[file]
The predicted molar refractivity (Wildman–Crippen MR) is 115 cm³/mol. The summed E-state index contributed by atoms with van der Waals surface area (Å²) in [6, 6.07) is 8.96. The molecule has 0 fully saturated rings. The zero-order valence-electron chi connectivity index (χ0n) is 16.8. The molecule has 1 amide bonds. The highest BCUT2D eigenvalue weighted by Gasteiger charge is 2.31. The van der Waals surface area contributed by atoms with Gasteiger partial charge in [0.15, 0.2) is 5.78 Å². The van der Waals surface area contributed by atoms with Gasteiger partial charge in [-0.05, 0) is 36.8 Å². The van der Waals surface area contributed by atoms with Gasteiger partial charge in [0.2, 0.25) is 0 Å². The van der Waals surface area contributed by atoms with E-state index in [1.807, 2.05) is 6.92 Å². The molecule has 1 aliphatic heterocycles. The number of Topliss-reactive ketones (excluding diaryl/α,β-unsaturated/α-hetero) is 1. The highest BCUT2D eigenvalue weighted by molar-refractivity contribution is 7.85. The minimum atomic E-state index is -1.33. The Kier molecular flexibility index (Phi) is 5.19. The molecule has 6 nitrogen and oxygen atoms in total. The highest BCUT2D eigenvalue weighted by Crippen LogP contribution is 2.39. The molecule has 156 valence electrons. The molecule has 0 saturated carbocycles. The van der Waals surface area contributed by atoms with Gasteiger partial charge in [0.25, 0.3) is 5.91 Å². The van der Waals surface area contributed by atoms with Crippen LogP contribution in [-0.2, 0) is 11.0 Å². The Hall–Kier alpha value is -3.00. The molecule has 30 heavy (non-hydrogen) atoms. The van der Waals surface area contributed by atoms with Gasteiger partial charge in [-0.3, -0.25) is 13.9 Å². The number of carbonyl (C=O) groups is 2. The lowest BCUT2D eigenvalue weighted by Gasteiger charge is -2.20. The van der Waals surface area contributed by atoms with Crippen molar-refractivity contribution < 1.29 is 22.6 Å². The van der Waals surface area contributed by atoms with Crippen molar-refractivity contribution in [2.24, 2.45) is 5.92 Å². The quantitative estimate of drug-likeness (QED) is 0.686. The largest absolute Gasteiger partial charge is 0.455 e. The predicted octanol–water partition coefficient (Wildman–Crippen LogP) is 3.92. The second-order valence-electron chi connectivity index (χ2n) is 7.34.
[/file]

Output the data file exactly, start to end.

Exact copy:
The predicted molar refractivity (Wildman–Crippen MR) is 115 cm³/mol. The summed E-state index contributed by atoms with van der Waals surface area (Å²) in [6, 6.07) is 8.96. The molecule has 0 fully saturated rings. The zero-order valence-electron chi connectivity index (χ0n) is 16.8. The molecule has 1 amide bonds. The highest BCUT2D eigenvalue weighted by Gasteiger charge is 2.31. The van der Waals surface area contributed by atoms with Gasteiger partial charge in [0.15, 0.2) is 5.78 Å². The van der Waals surface area contributed by atoms with Gasteiger partial charge in [-0.05, 0) is 36.8 Å². The van der Waals surface area contributed by atoms with Gasteiger partial charge in [0.2, 0.25) is 0 Å². The van der Waals surface area contributed by atoms with E-state index in [1.807, 2.05) is 6.92 Å². The molecule has 1 aliphatic heterocycles. The number of Topliss-reactive ketones (excluding diaryl/α,β-unsaturated/α-hetero) is 1. The highest BCUT2D eigenvalue weighted by molar-refractivity contribution is 7.85. The minimum atomic E-state index is -1.33. The Kier molecular flexibility index (Phi) is 5.19. The molecule has 6 nitrogen and oxygen atoms in total. The highest BCUT2D eigenvalue weighted by Crippen LogP contribution is 2.39. The molecule has 156 valence electrons. The molecule has 0 saturated carbocycles. The van der Waals surface area contributed by atoms with Gasteiger partial charge in [0.25, 0.3) is 5.91 Å². The van der Waals surface area contributed by atoms with Crippen LogP contribution in [-0.2, 0) is 11.0 Å². The Hall–Kier alpha value is -3.00. The molecule has 30 heavy (non-hydrogen) atoms. The van der Waals surface area contributed by atoms with Gasteiger partial charge in [-0.3, -0.25) is 13.9 Å². The number of carbonyl (C=O) groups is 2. The lowest BCUT2D eigenvalue weighted by Gasteiger charge is -2.20. The van der Waals surface area contributed by atoms with Crippen molar-refractivity contribution < 1.29 is 22.6 Å². The van der Waals surface area contributed by atoms with Crippen molar-refractivity contribution in [2.24, 2.45) is 5.92 Å². The quantitative estimate of drug-likeness (QED) is 0.686. The largest absolute Gasteiger partial charge is 0.455 e. The predicted octanol–water partition coefficient (Wildman–Crippen LogP) is 3.92. The second-order valence-electron chi connectivity index (χ2n) is 7.34.